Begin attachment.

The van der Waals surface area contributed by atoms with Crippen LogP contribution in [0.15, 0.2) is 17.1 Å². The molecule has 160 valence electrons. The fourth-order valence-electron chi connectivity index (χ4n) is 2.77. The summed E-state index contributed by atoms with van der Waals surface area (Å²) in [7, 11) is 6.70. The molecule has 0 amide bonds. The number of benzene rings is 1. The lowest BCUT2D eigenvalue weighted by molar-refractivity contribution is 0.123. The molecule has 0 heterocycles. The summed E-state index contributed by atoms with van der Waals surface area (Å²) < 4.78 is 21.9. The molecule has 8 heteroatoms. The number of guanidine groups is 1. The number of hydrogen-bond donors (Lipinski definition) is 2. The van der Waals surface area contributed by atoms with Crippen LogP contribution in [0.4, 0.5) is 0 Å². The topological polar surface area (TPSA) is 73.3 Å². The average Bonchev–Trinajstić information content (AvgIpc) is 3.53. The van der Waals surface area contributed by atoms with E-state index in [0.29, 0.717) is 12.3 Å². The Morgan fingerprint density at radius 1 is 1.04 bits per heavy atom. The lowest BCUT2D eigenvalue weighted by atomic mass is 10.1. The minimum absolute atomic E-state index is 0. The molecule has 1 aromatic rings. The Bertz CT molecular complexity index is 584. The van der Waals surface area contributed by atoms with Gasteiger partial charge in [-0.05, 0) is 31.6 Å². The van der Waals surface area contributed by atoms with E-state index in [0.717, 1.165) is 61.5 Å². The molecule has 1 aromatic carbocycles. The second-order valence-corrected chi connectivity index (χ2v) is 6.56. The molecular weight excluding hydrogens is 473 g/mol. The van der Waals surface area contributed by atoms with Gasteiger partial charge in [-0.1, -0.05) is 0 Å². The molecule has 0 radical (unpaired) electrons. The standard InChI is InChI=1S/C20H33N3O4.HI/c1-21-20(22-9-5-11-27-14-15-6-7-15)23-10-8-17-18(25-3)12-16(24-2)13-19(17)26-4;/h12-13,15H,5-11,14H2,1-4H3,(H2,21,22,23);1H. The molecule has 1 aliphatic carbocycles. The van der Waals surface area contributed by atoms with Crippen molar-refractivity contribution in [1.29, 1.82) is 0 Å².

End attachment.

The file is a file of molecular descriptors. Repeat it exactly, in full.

The van der Waals surface area contributed by atoms with Crippen LogP contribution in [0.15, 0.2) is 17.1 Å². The molecule has 160 valence electrons. The fourth-order valence-electron chi connectivity index (χ4n) is 2.77. The summed E-state index contributed by atoms with van der Waals surface area (Å²) in [7, 11) is 6.70. The molecule has 0 amide bonds. The number of benzene rings is 1. The lowest BCUT2D eigenvalue weighted by molar-refractivity contribution is 0.123. The molecule has 0 heterocycles. The summed E-state index contributed by atoms with van der Waals surface area (Å²) < 4.78 is 21.9. The molecule has 8 heteroatoms. The number of guanidine groups is 1. The number of hydrogen-bond donors (Lipinski definition) is 2. The van der Waals surface area contributed by atoms with Crippen LogP contribution in [0.4, 0.5) is 0 Å². The topological polar surface area (TPSA) is 73.3 Å². The average Bonchev–Trinajstić information content (AvgIpc) is 3.53. The van der Waals surface area contributed by atoms with E-state index in [0.29, 0.717) is 12.3 Å². The Morgan fingerprint density at radius 1 is 1.04 bits per heavy atom. The lowest BCUT2D eigenvalue weighted by atomic mass is 10.1. The minimum absolute atomic E-state index is 0. The molecule has 1 aromatic rings. The Bertz CT molecular complexity index is 584. The van der Waals surface area contributed by atoms with Gasteiger partial charge in [-0.05, 0) is 31.6 Å². The van der Waals surface area contributed by atoms with E-state index in [0.717, 1.165) is 61.5 Å². The molecule has 1 aromatic carbocycles. The second-order valence-corrected chi connectivity index (χ2v) is 6.56. The molecular weight excluding hydrogens is 473 g/mol. The van der Waals surface area contributed by atoms with Gasteiger partial charge in [-0.1, -0.05) is 0 Å². The molecule has 0 radical (unpaired) electrons. The standard InChI is InChI=1S/C20H33N3O4.HI/c1-21-20(22-9-5-11-27-14-15-6-7-15)23-10-8-17-18(25-3)12-16(24-2)13-19(17)26-4;/h12-13,15H,5-11,14H2,1-4H3,(H2,21,22,23);1H. The molecule has 1 aliphatic carbocycles. The van der Waals surface area contributed by atoms with Crippen molar-refractivity contribution in [1.29, 1.82) is 0 Å².